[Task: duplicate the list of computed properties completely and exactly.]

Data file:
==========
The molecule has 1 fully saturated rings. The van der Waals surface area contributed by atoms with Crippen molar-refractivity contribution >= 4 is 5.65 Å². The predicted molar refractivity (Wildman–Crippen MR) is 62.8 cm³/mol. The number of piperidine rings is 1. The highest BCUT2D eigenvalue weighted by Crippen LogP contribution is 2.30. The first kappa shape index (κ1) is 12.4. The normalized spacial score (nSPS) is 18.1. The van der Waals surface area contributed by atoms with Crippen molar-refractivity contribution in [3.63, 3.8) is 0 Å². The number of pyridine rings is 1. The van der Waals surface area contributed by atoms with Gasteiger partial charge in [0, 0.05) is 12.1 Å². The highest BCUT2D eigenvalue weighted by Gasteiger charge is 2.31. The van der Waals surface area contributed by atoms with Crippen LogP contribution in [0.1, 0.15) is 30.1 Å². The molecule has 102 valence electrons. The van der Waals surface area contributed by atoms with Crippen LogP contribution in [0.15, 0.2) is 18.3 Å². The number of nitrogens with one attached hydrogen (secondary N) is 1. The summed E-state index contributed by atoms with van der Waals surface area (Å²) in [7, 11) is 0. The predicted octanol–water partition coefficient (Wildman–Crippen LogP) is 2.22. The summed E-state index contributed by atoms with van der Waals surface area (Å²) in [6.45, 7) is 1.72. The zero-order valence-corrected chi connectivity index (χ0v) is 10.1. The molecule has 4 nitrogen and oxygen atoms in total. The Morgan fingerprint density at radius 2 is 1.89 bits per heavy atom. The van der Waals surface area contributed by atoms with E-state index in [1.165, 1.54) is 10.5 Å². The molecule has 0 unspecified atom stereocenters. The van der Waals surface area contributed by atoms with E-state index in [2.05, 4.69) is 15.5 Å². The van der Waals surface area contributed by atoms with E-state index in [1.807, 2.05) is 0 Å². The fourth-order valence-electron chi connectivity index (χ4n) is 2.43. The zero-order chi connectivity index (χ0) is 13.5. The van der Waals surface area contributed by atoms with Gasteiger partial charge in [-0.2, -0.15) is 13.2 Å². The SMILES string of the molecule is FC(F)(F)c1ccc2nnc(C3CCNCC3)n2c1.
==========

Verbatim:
The molecule has 1 fully saturated rings. The van der Waals surface area contributed by atoms with Crippen molar-refractivity contribution >= 4 is 5.65 Å². The predicted molar refractivity (Wildman–Crippen MR) is 62.8 cm³/mol. The number of piperidine rings is 1. The highest BCUT2D eigenvalue weighted by Crippen LogP contribution is 2.30. The first kappa shape index (κ1) is 12.4. The normalized spacial score (nSPS) is 18.1. The van der Waals surface area contributed by atoms with Crippen molar-refractivity contribution in [3.63, 3.8) is 0 Å². The number of pyridine rings is 1. The van der Waals surface area contributed by atoms with Gasteiger partial charge in [0, 0.05) is 12.1 Å². The highest BCUT2D eigenvalue weighted by Gasteiger charge is 2.31. The van der Waals surface area contributed by atoms with Crippen LogP contribution in [0.1, 0.15) is 30.1 Å². The molecule has 102 valence electrons. The van der Waals surface area contributed by atoms with Crippen LogP contribution in [0.15, 0.2) is 18.3 Å². The number of nitrogens with one attached hydrogen (secondary N) is 1. The summed E-state index contributed by atoms with van der Waals surface area (Å²) in [7, 11) is 0. The predicted octanol–water partition coefficient (Wildman–Crippen LogP) is 2.22. The summed E-state index contributed by atoms with van der Waals surface area (Å²) in [6.45, 7) is 1.72. The zero-order valence-corrected chi connectivity index (χ0v) is 10.1. The molecule has 4 nitrogen and oxygen atoms in total. The Morgan fingerprint density at radius 2 is 1.89 bits per heavy atom. The van der Waals surface area contributed by atoms with E-state index in [1.165, 1.54) is 10.5 Å². The molecule has 0 unspecified atom stereocenters. The van der Waals surface area contributed by atoms with E-state index in [2.05, 4.69) is 15.5 Å². The van der Waals surface area contributed by atoms with E-state index in [1.807, 2.05) is 0 Å². The fourth-order valence-electron chi connectivity index (χ4n) is 2.43. The zero-order chi connectivity index (χ0) is 13.5. The van der Waals surface area contributed by atoms with Gasteiger partial charge in [-0.2, -0.15) is 13.2 Å². The SMILES string of the molecule is FC(F)(F)c1ccc2nnc(C3CCNCC3)n2c1.